Speaking at UN Climate Change Conference in Bonn, Germany, Scotland’s cabinet secretary for Environment, Climate Change and Land Reform, Rosanna Cunningham, is to double down on Scotland’s commitment to reduce diesel and petrol cars.
Joined by First Minister Nicola Sturgeon, the Scottish Government will announce a £3.6million cash injection to aid global climate change projects.
The cash boost will go to toward funding a slew of global initiatives aimed at helping those countries suffering the greatest financial burden from climate change.
Cunningham said: “Scotland and the rest of the developed world has a clear moral duty to ensure our lifestyles do not cause harm to the world’s poorest people.”
Alongside the funding announcement, it is expected that Cunningham will also announce the Scottish Governments commitment to reduce the number of fossil fuel vehicles on our roads by phasing out the sale of such cars.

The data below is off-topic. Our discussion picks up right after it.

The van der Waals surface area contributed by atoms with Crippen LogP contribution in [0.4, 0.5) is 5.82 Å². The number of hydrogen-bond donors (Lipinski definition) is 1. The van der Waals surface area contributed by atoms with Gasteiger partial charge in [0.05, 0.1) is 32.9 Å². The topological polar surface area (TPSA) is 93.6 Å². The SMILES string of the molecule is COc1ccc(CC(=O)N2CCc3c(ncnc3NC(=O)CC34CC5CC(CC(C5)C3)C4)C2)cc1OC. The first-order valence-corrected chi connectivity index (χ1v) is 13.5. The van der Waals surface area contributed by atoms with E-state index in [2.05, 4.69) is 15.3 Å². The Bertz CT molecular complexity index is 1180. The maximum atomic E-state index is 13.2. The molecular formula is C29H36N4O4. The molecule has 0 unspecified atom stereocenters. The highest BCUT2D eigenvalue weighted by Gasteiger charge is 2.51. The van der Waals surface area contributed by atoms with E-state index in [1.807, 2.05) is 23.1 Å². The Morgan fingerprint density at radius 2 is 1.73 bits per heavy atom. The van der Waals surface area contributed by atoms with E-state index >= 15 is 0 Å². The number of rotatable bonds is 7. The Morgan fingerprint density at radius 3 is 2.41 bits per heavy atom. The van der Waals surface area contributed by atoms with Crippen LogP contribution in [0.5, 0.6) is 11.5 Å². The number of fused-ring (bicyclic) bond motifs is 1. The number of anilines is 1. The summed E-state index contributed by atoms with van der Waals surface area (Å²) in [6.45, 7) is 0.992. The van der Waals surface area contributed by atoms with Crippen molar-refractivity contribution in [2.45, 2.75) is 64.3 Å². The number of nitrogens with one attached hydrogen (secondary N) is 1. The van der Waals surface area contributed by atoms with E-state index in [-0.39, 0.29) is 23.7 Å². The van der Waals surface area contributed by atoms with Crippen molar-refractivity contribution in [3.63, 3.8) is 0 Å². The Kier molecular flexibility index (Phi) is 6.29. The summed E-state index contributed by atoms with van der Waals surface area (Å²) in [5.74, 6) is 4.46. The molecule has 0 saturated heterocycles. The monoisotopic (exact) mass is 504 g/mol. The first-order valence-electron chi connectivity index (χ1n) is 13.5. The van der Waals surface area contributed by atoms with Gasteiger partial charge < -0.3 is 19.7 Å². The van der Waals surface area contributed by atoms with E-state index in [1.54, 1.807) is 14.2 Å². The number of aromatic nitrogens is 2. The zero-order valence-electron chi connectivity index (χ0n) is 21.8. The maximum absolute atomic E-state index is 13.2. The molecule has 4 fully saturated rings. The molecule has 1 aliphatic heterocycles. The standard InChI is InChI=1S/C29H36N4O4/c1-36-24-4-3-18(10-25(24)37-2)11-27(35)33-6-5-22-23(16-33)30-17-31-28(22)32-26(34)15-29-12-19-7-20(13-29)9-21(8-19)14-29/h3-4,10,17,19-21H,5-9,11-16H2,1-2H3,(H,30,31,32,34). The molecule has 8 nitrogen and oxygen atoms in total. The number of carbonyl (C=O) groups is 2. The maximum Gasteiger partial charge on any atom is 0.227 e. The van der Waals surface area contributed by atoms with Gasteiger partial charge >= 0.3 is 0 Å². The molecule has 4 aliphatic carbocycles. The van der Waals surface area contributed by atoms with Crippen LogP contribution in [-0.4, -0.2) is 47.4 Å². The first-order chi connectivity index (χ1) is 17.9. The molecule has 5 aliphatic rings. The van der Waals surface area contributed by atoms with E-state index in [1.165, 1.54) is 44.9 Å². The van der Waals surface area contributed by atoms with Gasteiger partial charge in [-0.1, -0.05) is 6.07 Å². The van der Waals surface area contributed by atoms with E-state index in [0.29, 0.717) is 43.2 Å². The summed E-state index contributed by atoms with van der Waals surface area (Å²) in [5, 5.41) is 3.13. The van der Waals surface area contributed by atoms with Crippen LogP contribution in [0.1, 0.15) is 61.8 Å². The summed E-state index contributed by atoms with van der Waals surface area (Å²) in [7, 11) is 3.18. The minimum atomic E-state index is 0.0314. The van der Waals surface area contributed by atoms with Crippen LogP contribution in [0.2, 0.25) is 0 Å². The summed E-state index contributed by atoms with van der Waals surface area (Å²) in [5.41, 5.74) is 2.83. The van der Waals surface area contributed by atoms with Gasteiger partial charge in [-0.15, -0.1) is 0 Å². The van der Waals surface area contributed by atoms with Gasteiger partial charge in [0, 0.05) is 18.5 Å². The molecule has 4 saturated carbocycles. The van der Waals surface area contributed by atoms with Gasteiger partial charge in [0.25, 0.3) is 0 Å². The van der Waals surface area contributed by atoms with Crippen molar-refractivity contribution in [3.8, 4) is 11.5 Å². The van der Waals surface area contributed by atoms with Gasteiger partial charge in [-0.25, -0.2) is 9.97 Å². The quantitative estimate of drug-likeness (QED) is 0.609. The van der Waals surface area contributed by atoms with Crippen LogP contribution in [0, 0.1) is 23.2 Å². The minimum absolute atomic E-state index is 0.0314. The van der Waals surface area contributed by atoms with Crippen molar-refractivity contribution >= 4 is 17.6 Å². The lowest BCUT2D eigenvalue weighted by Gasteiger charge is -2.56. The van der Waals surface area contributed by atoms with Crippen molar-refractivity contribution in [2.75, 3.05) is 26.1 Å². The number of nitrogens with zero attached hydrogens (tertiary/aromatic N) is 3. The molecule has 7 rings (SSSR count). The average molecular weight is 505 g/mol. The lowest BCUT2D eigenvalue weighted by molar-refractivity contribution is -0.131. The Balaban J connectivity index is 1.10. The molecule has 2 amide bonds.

It’s expected that Cunningham will announce a commitment that beats the UK Government promise by 8 years.
Responding to the news, Dr Sam Gardner, Acting Director of WWF Scotland said:“The Scottish Government is quite right to be showcasing its commitment to phase out the sale of new fossil fuel vehicles by 2032 on a world-stage at the Bonn Climate Change talks.
“By setting this target, eight years ahead of the UK, Scotland has placed itself amongst the leading countries in a league table on clean vehicle ambition.
“With transport now the single biggest contributor to climate change in Scotland and implicated in thousands of premature deaths from air pollution every year, it’s great to see the Scottish Government at the forefront of the transition to clean transport.”
Recommended for you
Read the latest opinion pieces from our Energy Voice columnists
- Opinion: Apart from oil sector tax break, Budget was an anti-climax
- Opinion: Out with the old and in with the reconditioned
- Opinion: All the hard work starting to pay off for Aberdeen and north-east
- Opinion: EY’s Derek Leith on what to expect from the Budget
- Opinion: Carbon capture and storage – put the kettle on